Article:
An openly gay United Methodist minister lost her bid to return to the pulpit Monday (Oct. 31) when the church's highest court upheld her conviction on charges of being a "self-avowed practicing" lesbian.

And, in a separate decision that could have even wider implications, the church's Judicial Council said gays and lesbians have no automatic right to church membership and upheld the power of local pastors to turn them away.

The twin rulings represent a major setback for liberals who advocate greater inclusion of homosexuals in the nation's second-largest Protestant denomination, and served to reinforce church policy on homosexuality as ironclad.

The Rev. Irene Elizabeth "Beth" Stroud, the openly gay pastor at the center of the debate, called it a "sad day" for the 8.3 million-member church.

"I think it's clear that the whole policy one day is going to be something that the church is going to be ashamed of," said Stroud, who will remain at Philadelphia's First United Methodist Church of Germantown as a lay minister.

The Judicial Council ruled 6-2 against Stroud, who disclosed her homosexual relationship in 2003. A church court convicted her last December of conduct that is "incompatible with Christian teaching" and revoked her ordination.

An appeals panel later threw out the verdict, citing legal errors, but the high court ordered the trial court's penalty reinstated. The court said the evidence against Stroud was "uncontradicted and overwhelming."

The court rejected Stroud's argument that her "status" as a lesbian protected her from discrimination under church law. "We hold that (church law) is not directed at the status of being a homosexual or having a particular homosexual orientation," the court said.

Two members of the panel, Susan Henry-Crowe of Atlanta and Beth Capen of Kingston, N.Y., dissented in part. "While the Judicial Council must be faithful to its charge from the church, we are also sensitive to the hurt, pain and brokenness of the family of God," they said.

Conservative church leaders praised the court decisions for affirming decades-old church policy. Win or lose, a "standard is a standard and the church needs to abide by it," said the Rev. Jim Heidinger, head of the evangelical Good News movement.

"We've talked and debated and dialogued, and we do know what the church's position is," Heidinger said. "That's not agreeable or acceptable to everyone, but these two decisions have affirmed and sustained what the majority of folks … believed to be the church's position."

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The only way Stroud could return to the pulpit was if she renounced her relationship with her partner, Chris Paige, and promised to live a celibate life. In an interview, Stroud said she and Paige recently were certified as foster parents and intend to stay together.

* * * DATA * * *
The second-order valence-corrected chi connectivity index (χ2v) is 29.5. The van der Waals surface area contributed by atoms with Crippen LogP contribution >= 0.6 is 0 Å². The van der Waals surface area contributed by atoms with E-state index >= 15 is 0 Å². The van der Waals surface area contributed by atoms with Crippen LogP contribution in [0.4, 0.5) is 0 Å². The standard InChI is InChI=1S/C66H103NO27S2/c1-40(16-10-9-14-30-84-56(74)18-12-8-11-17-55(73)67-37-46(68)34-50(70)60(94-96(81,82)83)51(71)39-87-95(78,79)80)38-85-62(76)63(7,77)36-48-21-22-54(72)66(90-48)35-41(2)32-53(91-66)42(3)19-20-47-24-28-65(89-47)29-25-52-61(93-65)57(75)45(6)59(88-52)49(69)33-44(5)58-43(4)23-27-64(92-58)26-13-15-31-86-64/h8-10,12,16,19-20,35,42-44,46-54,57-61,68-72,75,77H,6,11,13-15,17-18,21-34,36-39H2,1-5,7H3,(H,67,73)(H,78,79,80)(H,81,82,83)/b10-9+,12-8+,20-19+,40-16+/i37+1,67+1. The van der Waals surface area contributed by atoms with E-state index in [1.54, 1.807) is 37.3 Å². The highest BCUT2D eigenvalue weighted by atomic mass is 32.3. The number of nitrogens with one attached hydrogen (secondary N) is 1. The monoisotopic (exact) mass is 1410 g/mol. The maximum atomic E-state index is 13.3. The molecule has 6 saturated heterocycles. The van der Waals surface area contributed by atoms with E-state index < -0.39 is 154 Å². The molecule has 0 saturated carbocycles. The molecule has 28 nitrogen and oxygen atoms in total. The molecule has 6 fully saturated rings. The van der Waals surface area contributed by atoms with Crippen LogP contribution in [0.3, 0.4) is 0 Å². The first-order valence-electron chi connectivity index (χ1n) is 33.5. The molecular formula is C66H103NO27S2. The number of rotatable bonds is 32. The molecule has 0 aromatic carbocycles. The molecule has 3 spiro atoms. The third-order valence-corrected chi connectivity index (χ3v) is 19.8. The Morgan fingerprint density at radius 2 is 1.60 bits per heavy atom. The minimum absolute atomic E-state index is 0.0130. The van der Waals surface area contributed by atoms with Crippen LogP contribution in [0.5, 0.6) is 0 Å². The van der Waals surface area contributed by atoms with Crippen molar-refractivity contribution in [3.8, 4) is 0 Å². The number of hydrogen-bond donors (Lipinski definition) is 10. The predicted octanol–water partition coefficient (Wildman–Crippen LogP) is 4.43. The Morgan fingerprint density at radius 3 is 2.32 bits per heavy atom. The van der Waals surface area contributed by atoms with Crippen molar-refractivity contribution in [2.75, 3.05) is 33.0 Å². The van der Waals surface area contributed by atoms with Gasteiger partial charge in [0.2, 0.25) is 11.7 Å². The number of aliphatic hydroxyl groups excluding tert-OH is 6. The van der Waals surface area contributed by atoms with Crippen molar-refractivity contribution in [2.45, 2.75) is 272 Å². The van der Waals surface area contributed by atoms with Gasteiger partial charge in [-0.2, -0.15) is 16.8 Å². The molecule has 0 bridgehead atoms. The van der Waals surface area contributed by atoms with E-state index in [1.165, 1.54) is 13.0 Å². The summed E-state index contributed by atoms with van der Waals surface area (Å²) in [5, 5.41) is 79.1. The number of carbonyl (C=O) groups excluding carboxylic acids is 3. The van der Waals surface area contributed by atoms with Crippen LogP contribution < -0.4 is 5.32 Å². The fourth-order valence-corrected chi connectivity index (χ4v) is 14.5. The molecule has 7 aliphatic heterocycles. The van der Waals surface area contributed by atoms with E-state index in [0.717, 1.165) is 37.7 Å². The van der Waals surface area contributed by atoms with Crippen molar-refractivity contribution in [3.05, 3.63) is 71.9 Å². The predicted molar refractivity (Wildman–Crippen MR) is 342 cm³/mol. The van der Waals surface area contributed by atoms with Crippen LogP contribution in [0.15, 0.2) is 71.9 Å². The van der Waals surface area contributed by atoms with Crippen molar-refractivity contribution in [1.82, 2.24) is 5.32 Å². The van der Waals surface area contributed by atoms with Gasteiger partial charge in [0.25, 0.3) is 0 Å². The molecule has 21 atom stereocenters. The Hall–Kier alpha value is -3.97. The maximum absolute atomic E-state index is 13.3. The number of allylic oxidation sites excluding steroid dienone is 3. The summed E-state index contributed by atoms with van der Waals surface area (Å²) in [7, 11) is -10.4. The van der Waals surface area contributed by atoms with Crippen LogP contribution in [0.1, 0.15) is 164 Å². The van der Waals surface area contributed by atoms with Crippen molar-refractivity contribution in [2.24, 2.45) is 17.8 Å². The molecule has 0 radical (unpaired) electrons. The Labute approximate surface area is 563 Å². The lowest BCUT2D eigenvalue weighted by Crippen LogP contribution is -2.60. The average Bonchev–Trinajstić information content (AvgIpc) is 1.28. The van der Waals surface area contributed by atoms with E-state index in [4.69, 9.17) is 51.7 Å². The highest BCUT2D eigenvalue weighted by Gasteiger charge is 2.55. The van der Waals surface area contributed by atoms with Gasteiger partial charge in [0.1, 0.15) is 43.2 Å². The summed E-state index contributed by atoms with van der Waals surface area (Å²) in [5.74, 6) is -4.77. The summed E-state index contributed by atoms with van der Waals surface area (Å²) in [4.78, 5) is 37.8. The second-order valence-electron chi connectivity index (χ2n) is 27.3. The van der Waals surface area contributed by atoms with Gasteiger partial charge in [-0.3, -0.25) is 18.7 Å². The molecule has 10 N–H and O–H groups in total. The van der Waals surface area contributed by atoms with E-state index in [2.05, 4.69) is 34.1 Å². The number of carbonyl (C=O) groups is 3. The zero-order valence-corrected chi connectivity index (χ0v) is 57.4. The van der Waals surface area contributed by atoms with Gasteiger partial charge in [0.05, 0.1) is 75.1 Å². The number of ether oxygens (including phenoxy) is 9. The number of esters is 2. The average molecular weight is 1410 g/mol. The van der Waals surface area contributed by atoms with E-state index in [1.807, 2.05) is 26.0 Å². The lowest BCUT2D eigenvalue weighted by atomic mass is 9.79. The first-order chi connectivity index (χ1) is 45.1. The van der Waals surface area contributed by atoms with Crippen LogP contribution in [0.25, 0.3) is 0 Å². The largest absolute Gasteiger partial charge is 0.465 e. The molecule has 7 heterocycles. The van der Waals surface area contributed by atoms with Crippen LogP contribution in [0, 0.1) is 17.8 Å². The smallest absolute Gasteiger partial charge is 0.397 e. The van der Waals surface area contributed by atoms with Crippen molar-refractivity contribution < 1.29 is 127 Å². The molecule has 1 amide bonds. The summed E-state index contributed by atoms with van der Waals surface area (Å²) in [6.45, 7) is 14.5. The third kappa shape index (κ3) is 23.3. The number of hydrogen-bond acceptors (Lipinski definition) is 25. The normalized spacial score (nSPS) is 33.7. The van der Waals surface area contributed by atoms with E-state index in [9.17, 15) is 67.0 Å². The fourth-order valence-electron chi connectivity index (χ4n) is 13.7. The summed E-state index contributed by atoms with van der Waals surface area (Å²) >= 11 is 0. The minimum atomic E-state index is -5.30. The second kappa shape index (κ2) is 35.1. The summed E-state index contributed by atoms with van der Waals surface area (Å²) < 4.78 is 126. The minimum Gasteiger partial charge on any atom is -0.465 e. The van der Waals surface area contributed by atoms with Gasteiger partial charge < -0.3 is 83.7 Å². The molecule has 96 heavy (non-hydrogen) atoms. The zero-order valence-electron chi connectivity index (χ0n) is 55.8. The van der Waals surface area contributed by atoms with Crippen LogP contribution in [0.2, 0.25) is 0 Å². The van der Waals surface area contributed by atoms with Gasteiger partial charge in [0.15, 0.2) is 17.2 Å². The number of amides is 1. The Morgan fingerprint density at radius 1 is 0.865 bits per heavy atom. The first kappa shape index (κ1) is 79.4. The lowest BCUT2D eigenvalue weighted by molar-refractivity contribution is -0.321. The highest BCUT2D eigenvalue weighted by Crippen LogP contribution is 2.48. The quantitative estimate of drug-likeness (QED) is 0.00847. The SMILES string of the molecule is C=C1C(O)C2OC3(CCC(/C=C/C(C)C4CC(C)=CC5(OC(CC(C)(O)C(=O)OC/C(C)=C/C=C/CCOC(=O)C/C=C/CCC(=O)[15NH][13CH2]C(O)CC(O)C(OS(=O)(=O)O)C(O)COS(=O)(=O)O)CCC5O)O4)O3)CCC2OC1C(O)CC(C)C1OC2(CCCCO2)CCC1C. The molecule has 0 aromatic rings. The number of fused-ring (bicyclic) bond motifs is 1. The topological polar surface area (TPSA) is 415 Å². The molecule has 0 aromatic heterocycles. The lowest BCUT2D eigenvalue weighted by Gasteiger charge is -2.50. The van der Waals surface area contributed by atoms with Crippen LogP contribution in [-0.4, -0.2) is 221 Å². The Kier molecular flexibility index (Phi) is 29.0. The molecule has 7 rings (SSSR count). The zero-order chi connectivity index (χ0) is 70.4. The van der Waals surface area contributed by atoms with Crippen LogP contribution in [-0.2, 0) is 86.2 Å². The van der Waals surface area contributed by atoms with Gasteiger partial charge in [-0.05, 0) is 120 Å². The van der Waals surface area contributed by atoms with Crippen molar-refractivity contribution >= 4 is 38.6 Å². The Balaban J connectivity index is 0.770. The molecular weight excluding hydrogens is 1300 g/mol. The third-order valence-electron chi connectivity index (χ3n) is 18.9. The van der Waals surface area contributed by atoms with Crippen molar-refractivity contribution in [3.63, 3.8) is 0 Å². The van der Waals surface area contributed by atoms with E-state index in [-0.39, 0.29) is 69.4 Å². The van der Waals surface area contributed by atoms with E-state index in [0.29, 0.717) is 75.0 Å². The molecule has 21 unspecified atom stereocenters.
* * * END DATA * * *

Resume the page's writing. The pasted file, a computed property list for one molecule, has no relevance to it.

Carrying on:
"I'm going to continue to work for change, with or without the credentials," Stroud said.

Bishop ordered to reinstate pastor
In the case involving church membership, the court sided with the Rev. Ed Johnson of South Hill, Va., who refused to admit an openly gay man as a church member and was subsequently ousted by his peers.

Johnson was charged by Virginia Bishop Charlene Kammerer with "unwillingness or inability to perform ministerial duties." Other Virginia pastors voted 448-114 in June to place Johnson on an involuntary leave of absence.

Twin decisions by the high court found that Johnson's due process rights were violated, and said the church's constitution allows pastors to exercise "pastoral judgment in determining who may be received into the membership of a local church."

The court overruled Bishop Kammerer's decision to oust Johnson and ordered him to be reinstated with back pay. Capen, Henry-Crowe and Jon Gray of Kansas City, Mo., all dissented. "Nothing in the (church constitution) gives pastors discretion to exclude persons presenting themselves for membership in the church," Henry-Crowe said in her dissent.

The decisions by the eight-member Judicial Council were reached Saturday and released Monday. One member of the panel, Shamwange Kyungu of Zambia, did not attend oral arguments in Houston on Thursday or join in the decisions.

Related Elsewhere:

The Judicial Council's decisions regarding Stroud and Kammerer are online. The latter case actually has two decisions: one on the details of Johnson's ousting, and another on whether the pastor-in-charge can make the determination of a person's readiness to affirm the vows of membership.

More on the Stroud case is available from the Associated Press, Reuters, and The Philadelphia Inquirer. The Washington Post covers both cases.

Previous CT coverage of the Beth Stroud case include:

Lesbian Is Eligible for Reappointment, Bishop Says | Differing interpretations of Methodist court ruling prolong denomination's fight. (May 06, 2004)
Methodists Strengthen Stand Against Homosexual Practice | Lesbian pastor may not be reappointed. (May 05, 2004)
Weblog: Methodist Council Says Homosexuality Is 'Incompatible' with Christian Teaching (May 03, 2004)
Flouting Church Law | Two gay controversies likely to dominate United Methodist General Conference this week. (May 2004)
A Methodist Mob Mugging | There are real victims in the farce that was the Methodist church trial of a lesbian minister. (March 25, 2004)